This post is a sponsored collaboration with JOANN. All opinions, and obsessions with bold prints, are my own.
I didn’t know I was looking for the largest gingham print a girl could dream of, but when I found it, I knew it was meant to be. A whirlwind of options consumed my mind. What would I make with this taffeta fabric? A shirt? A dress? Statement curtains? A small sail for a boat???
I ended up overwhelmed with ideas. Finally, I pinned it on one of my dressforms so it could at least be on display. Weeks passed; and everyday as I walked into my craft room, I saw the fabric draped around my dressform like a maxi skirt. In a sort of self-fulfilling prophecy, that’s exactly what I decided to make from it.
DISCLAIMER: I realize that this fabric technically isn’t gingham. It’s actually a black and white buffalo print. But to my eyes, and many of your eyes out there, it comes across as more of a gingham. In this post, I will refer to it as “gingham” for this reason.
For the skirt, I wanted to use a pattern I was already familiar with. So I went with Simplicity 8328. I’ve used it twice before–to make this rust satin skirt (same pattern under a different name), and this embellished lace overlay.
I’ll admit, I have never worked with taffeta before. I remember my mom complaining about it when I was younger, and I have been scared ever since. When I saw the gingham fabric, I had no idea it was taffeta until I read the label. I wasn’t going to let a challenging fabric stop me from embracing this amazing print. I’m glad I went with it, because it actually wasn’t very hard to use.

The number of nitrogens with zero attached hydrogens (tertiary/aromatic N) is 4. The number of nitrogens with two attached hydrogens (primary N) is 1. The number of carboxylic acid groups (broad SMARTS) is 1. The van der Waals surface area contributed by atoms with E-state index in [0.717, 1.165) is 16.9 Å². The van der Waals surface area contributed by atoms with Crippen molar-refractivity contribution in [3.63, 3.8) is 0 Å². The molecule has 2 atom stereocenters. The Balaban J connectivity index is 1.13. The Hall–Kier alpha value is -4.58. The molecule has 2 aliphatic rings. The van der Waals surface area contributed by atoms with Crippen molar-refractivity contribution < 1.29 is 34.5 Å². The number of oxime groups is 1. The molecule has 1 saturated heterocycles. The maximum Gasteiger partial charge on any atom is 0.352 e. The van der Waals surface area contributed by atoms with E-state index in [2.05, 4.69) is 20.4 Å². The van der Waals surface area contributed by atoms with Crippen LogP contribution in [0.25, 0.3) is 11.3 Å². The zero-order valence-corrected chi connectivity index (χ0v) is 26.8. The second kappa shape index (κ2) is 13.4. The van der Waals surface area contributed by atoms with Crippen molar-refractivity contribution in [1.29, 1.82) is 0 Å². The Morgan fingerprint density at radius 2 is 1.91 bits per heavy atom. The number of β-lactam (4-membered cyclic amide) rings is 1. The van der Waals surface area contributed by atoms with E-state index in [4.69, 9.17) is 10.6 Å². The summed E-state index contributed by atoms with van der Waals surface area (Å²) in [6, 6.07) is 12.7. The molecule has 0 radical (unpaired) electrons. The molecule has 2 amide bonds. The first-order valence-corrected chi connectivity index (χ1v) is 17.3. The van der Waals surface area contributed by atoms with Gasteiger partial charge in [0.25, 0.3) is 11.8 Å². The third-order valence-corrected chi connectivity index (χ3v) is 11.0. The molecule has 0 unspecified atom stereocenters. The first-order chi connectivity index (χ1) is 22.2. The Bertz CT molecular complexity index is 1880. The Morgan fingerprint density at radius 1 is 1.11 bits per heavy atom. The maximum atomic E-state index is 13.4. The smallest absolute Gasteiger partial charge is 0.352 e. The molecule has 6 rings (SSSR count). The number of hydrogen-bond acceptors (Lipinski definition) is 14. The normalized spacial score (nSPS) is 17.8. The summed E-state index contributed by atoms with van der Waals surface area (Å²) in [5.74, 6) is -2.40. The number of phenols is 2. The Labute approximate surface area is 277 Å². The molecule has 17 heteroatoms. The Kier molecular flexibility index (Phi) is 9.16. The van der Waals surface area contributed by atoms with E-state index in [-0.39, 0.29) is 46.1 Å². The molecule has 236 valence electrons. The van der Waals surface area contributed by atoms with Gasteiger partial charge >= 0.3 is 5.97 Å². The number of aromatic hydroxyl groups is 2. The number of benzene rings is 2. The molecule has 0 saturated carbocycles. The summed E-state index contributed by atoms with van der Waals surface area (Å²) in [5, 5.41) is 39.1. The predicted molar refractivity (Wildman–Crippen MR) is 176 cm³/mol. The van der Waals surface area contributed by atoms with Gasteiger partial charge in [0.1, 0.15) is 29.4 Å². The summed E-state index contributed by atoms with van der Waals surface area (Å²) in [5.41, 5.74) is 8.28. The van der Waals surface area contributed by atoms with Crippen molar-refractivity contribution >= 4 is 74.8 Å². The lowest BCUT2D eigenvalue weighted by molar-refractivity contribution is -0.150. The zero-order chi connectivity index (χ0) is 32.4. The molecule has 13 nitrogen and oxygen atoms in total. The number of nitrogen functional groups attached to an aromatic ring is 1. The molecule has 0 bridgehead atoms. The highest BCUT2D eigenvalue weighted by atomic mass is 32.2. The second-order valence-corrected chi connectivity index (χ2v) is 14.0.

From my experience, I’m going to share a few tips for sewing with taffeta. I hope this helps you feel comfortable purchasing this fantastic gingham print!
Tips for Sewing With Taffeta
- When beginning any new sewing project, you should always use a new sewing machine needle. This is especially true for taffeta as it tends to pucker. Don’t use a ballpoint needle. A standard needle for light fabrics, like a size 80/11, is great.
- Ditch the sewing pins, and use clips instead (these Wonder Clips are my favorite). Taffeta is decently sturdy, so it can be hard to push dull pins through. It can also be marked easily by pin holes. If you do have to use pins, please use new/sharp fine sewing pins and only pin in the seam allowance.
- The most stressful part of sewing with taffeta is the unraveling. This fabric WILL fray if you aren’t careful. I serged all my raw edges. If you don’t have a serger, you can do french seams, overcasted edges, pinking shears, or fray check if you’re desperate. I didn’t have any huge issues with fraying because I stayed on top of my game.
- Hold your fabric taut as it goes through your machine. This prevents puckering and gives you extra control.
- Prewash your fabric. Sewing with taffeta is great. Sewing with taffeta only to have it shrink and not fit after isn’t. Run it through a quick cycle. You may want to serge the raw edges first–there should only be two since the selvage edges are already fray-proof.
That was a lot of info. Here’s the condensed tips for sewing with taffeta for your convenience.
I also recommend using a simple pattern the first time you’re sewing with taffeta. The less complicated the pattern, the less unraveling and other issues you’ll face. Simplicity was pretty good for this because there were only 2 pattern pieces for this skirt–the waistband that you cut out twice (1 fabric + 1 interfacing) and the skirt piece you cut 3 of.
If you guys have any helpful tips for sewing with taffeta, please comment them below! I’m sure glad I finally gave it a try.